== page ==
The normalization Eq. (A.11) let us obtain factor F:
The radiant intensity emitted by one electric dipole , in the direction given by the angles (,), is given by the next equation (whatever the distance from source dipole since the medium is infinite, homogenous and not absorbing):
Consider now a luminescent layer of thickness H, and thus an ensemble of incoherently radiating electric dipoles having equal dipole moment but randomly oriented. To take this random orientation of the dipoles into account, we have to average over the direction of , i.e., and . The intensity obtained is named :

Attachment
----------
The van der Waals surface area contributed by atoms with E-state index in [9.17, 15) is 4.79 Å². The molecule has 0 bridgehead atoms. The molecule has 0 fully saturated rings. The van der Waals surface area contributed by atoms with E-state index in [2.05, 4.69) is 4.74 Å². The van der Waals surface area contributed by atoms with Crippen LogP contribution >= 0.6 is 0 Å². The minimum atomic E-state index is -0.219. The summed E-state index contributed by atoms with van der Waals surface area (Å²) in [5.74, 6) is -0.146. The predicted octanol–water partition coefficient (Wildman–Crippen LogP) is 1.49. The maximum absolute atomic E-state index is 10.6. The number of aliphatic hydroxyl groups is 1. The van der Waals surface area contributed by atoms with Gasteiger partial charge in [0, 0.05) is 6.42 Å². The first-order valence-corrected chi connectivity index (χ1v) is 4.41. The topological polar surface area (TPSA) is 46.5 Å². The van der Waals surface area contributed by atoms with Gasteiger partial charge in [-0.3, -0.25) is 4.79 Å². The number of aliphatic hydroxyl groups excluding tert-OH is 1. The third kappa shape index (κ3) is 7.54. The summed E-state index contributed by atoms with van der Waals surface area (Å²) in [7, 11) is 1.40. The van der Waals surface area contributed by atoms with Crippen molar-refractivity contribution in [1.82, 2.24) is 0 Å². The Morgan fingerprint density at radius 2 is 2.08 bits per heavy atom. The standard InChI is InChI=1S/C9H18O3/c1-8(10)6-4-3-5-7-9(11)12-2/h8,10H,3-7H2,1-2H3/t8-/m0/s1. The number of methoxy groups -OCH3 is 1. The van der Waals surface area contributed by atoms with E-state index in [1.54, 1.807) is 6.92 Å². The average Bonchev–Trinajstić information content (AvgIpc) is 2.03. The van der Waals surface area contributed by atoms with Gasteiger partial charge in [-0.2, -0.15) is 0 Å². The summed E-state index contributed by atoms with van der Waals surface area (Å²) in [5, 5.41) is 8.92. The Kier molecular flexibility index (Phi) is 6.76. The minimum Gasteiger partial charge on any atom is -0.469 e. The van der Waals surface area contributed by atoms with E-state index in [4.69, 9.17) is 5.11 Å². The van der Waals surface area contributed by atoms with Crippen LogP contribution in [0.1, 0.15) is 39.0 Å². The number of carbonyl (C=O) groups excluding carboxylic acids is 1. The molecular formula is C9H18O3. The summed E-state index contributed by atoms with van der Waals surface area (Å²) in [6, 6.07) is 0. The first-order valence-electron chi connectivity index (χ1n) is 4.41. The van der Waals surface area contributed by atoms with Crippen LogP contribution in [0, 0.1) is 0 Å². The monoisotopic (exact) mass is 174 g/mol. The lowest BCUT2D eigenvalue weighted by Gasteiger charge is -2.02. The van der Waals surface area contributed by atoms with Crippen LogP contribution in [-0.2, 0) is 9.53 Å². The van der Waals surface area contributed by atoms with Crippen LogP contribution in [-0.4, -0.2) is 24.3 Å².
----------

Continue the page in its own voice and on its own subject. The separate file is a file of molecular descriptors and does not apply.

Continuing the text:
The dipoles are located in the layer of thickness H; the total intensity emitted from this luminescent layer is thus obtained by integrating the product of with Lz(h), the linear density of the radiating dipoles (m-1), over the layer depth h. As the layer is formed by a homogenous medium, Lz(h) is constant with h:
Let us consider now an absorbing medium with an index that is thus complex. The following equations show the effect of propagation of an electromagnetic wave (wave vector ) on a length r in this medium of complex refractive index
- on the wave amplitude E:
E' = E' =
- on the wave intensity I:
I' I' =
In this appendix, we introduce the effects of the interfaces of the film and calculate the emission amplitude in a medium 1 by summing all the transmitted components (of each polarization), taking the phase shift and absorption due to propagation in each medium into account. As a result, the radiation pattern are obtained: it is the angular distribution of the light emitted by the film into the half-space 1.